What’s the point in being both a scientist and a politician when you have to keep these fields so carefully separated? Well, that’s the beauty of graduate studies in Public Health. Maddening, yes. But also illuminating. Most of us have, at one time or another, been sitting in an epidemiology course wishing we could be studying a Marxian analysis of the WHO’s version of the determinants of public health (who thinks of this stuff?). But most of us, wrestling with that paper on why income disparities in low-income countries so often seem to be tied to western neoliberal economic ideology, have also, at one time or another, wished that they had some good, solid data to work on that would result in a single, nice, statistically significant percentage.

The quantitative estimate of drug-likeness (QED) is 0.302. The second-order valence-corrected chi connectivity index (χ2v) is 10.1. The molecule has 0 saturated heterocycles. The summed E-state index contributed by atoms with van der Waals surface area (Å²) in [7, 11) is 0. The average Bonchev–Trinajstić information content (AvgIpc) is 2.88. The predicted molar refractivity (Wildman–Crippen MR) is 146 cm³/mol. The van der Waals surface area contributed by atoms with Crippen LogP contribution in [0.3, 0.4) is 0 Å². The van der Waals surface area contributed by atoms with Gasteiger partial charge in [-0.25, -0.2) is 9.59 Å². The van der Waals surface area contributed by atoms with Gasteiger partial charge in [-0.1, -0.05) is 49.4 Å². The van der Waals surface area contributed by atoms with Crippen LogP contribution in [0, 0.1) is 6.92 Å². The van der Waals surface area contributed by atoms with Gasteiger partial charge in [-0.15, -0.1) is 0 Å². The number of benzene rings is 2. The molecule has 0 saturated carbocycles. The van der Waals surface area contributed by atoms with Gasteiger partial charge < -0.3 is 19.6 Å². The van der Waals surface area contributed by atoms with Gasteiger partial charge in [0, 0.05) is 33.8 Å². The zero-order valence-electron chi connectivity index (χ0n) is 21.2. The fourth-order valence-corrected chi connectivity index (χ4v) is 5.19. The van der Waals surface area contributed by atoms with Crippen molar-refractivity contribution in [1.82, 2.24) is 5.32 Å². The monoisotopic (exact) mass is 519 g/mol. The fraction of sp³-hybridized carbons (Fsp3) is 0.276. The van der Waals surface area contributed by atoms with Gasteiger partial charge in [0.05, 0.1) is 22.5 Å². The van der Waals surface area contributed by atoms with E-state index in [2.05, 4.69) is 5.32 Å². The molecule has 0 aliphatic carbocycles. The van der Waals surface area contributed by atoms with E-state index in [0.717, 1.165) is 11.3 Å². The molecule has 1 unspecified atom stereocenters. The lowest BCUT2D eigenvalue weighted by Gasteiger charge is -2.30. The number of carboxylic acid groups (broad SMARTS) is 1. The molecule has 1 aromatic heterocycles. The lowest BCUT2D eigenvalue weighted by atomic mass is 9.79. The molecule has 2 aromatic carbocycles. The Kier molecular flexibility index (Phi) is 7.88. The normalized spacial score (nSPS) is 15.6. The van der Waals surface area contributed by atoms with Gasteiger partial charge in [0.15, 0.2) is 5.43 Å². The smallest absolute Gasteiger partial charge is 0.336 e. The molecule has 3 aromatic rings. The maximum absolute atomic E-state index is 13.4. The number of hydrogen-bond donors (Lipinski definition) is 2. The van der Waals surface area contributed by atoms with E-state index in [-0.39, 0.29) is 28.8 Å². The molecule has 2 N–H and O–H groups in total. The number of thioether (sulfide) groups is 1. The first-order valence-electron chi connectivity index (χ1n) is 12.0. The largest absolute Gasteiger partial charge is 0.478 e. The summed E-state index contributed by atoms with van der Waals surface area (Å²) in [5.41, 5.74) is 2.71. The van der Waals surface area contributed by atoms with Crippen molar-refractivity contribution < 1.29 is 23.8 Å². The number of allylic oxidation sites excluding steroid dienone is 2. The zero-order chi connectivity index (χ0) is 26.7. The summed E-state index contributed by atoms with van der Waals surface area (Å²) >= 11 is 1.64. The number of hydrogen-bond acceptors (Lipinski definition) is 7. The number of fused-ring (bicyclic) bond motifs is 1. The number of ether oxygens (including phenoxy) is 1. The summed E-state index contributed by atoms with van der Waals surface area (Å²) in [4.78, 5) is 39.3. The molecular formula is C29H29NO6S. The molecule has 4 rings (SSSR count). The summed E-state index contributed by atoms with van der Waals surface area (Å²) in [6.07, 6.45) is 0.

This has been good for us. We need to make those connections between practice and policy. And the practice and policies of Public health, I think, meet at and play an important role in the social contract. The social contract is maybe not the ideal topic for an occasion like this but I promised Jessica that I wouldn’t be quoting the lyrics for that Greenday song they play at graduations, so we’ll have to make do. Whether we view the social contract simply in terms of escape from the Hobbesian nightmare where we were just struggling for life; or in terms of John Rawls’ concept of justice embedded in just institutions where the social determinants of health are fairly distributed; or Amartya Sen’s more universalist ‘capabilities’ approach that appeals to the comprehensive, and positive, social outcomes embedded in his version of social choice theory where the concept of “freedom from” is only a precursor to the concept of “freedom to”,…however we view it, we must realize that the social contract is being rewritten daily and that public health professionals play a part. If we are concerned with justice and ‘capabilities’ and equity, and we realize the role that public health can play in empowering a population to realize and achieve these things, we have no choice but to wrestle with the notion of the part that public health plays in the social contract.